Doctors are honing in on the situation of blood clots that could be linked with particular coronavirus vaccines and add their findings have important implications regarding treating the condition, regardless of the company that developed the vaccines, CNN reported.
Though there is no official term for the situation yet, it is known as vaccine-induced immune thrombotic thrombocytopenia or VITT.
It manifests as an unusual blood clotting combined with a low number of blood-clotting cells known as platelets. Patients manifest dangerous clots and, occasionally, haemorrhaging at the same time.
It was linked most firmly with the AstraZeneca coronavirus vaccine, which is widespread in Europe and the UK.
The US Centers for Disease Control and Prevention and the Food and Drug Administration analyze if the Johnson & Johnson vaccine also may provoke blood clots.
Both Johnson & Johnson and AstraZeneca’s vaccine use common cold viruses known as adenoviruses as a carrier. Some health experts believe that the body’s response to those viral vectors may underlie the reaction.
The AstraZeneca vaccine isn’t authorized in the US.
The CDC and FDA asked for a pause in vaccinating people with J&J while looking for the source of the problem and maybe elaborating a potential solution.
A team conducted by Dr Marie Scully, a haematologist from the University College London Hospitals, analyzed 22 patients who manifested the syndrome after getting vaccinated with AstraZeneca shots.
The anti-PF4 antibodies were only seen before in a rare reaction to the use of standard blood thinner heparin.
The findings suggested a theory that an immune reaction could underlie the rare blood clots. However, the findings don’t fully explain it, as Scully and colleagues made it public in the New England Journal of Medicine Friday.
According to them, if vaccines are the actual reason behind the blood clots, it is still an infrequent and peculiar event.
It may not even be occurring among recently vaccinated people anymore.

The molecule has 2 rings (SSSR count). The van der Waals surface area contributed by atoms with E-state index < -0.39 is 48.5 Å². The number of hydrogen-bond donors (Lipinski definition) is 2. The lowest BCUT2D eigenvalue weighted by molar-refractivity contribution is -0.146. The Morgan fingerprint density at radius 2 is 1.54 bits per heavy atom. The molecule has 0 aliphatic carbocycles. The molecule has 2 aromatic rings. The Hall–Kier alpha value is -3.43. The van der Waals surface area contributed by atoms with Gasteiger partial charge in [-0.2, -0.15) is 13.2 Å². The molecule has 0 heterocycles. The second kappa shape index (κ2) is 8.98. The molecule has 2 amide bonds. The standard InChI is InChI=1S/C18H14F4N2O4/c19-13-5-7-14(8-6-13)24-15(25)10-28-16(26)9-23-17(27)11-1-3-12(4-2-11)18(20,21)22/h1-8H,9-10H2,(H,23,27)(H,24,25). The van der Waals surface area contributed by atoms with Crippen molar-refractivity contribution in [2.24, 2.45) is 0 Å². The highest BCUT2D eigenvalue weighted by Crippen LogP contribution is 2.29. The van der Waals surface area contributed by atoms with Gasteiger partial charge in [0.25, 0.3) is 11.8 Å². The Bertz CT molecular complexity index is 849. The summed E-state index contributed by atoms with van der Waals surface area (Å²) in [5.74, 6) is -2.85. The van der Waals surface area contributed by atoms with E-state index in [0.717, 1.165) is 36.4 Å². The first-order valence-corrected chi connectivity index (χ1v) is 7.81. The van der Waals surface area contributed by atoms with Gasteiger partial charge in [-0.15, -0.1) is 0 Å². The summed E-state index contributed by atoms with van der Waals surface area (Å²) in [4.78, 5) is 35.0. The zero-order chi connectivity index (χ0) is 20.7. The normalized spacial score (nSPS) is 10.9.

“The risk of thrombocytopenia and the risk of venous thromboembolism after vaccination against SARS-CoV-2 do not appear to be higher than the background risks in the general population, a finding consistent with the rare and sporadic nature of this syndrome,” they stated.
They explained that the events reported in the study seem to be rare. Until further analysis is conducted, it is tough to predict who may suffer from the symptoms, as they occurred more than five days after the first vaccine dose was administered.
In all cases documented to date, thrombosis (blood clot) and thrombocytopenia (low platelet count) seem to be triggered by the first dose of the AstraZeneca shot.
Though there have been numerous reports after the receipt of other vaccines against SARS-CoV-2, none was confirmed to fulfil the diagnostic criteria, the team noted.
Patients must be given anti-clotting drugs, but not heparin, and infusions of a blood product known as intravenous immunoglobulin can potentially replace the depleted platelets.
Also, it isn’t obvious who is at the highest risk.
“Most of the patients included in these reports were women younger than 50 years of age, some of whom were receiving estrogen-replacement therapy or oral contraceptives. A remarkably high percentage of the patients had thromboses at unusual sites,” wrote Dr Douglas Cines of the University of Pennsylvania and Dr James Bussel of Weill Cornell Medicine.
Some European countries have also restricted who gets vaccinated with the AstraZeneca vaccine.
Belgium, for example, only uses it for people under the age of 55.